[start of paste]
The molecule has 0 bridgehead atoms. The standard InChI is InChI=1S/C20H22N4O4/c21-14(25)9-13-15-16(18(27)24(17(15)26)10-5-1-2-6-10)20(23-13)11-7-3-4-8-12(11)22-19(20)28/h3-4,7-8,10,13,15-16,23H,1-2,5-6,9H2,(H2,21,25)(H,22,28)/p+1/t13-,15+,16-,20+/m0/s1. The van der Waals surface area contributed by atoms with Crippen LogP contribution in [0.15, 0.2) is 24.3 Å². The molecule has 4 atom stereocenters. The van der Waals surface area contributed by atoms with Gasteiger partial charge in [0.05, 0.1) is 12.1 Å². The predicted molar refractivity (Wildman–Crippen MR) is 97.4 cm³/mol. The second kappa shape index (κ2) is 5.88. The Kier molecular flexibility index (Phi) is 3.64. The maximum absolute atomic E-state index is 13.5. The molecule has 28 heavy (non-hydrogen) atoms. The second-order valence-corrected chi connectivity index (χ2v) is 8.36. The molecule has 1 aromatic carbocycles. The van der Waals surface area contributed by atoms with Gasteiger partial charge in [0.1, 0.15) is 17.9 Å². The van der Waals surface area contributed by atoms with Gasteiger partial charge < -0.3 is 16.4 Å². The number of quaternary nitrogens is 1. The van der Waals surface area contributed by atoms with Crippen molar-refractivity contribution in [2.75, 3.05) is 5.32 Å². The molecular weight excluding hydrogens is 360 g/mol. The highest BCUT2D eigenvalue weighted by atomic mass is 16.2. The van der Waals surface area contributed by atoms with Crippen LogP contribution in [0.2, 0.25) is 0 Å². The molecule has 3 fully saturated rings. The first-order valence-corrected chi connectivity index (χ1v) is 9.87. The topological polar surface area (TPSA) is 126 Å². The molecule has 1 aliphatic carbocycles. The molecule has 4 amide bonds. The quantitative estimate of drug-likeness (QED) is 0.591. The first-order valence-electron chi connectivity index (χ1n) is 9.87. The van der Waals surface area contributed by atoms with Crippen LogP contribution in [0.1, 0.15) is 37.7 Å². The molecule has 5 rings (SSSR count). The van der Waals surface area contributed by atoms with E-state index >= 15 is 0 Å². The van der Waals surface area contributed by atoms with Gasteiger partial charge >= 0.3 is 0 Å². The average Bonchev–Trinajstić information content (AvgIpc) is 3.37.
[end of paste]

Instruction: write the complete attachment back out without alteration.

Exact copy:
The molecule has 0 bridgehead atoms. The standard InChI is InChI=1S/C20H22N4O4/c21-14(25)9-13-15-16(18(27)24(17(15)26)10-5-1-2-6-10)20(23-13)11-7-3-4-8-12(11)22-19(20)28/h3-4,7-8,10,13,15-16,23H,1-2,5-6,9H2,(H2,21,25)(H,22,28)/p+1/t13-,15+,16-,20+/m0/s1. The van der Waals surface area contributed by atoms with Crippen LogP contribution in [0.15, 0.2) is 24.3 Å². The molecule has 4 atom stereocenters. The van der Waals surface area contributed by atoms with Gasteiger partial charge in [0.05, 0.1) is 12.1 Å². The predicted molar refractivity (Wildman–Crippen MR) is 97.4 cm³/mol. The second kappa shape index (κ2) is 5.88. The Kier molecular flexibility index (Phi) is 3.64. The maximum absolute atomic E-state index is 13.5. The molecule has 28 heavy (non-hydrogen) atoms. The second-order valence-corrected chi connectivity index (χ2v) is 8.36. The molecule has 1 aromatic carbocycles. The van der Waals surface area contributed by atoms with Gasteiger partial charge in [0.1, 0.15) is 17.9 Å². The van der Waals surface area contributed by atoms with Gasteiger partial charge < -0.3 is 16.4 Å². The number of quaternary nitrogens is 1. The van der Waals surface area contributed by atoms with Crippen molar-refractivity contribution in [2.75, 3.05) is 5.32 Å². The molecular weight excluding hydrogens is 360 g/mol. The highest BCUT2D eigenvalue weighted by atomic mass is 16.2. The van der Waals surface area contributed by atoms with Crippen LogP contribution in [0.2, 0.25) is 0 Å². The molecule has 3 fully saturated rings. The first-order valence-corrected chi connectivity index (χ1v) is 9.87. The topological polar surface area (TPSA) is 126 Å². The molecule has 1 aliphatic carbocycles. The molecule has 4 amide bonds. The quantitative estimate of drug-likeness (QED) is 0.591. The first-order valence-electron chi connectivity index (χ1n) is 9.87. The van der Waals surface area contributed by atoms with Crippen LogP contribution in [0.1, 0.15) is 37.7 Å². The molecule has 5 rings (SSSR count). The van der Waals surface area contributed by atoms with E-state index >= 15 is 0 Å². The van der Waals surface area contributed by atoms with Gasteiger partial charge >= 0.3 is 0 Å². The average Bonchev–Trinajstić information content (AvgIpc) is 3.37.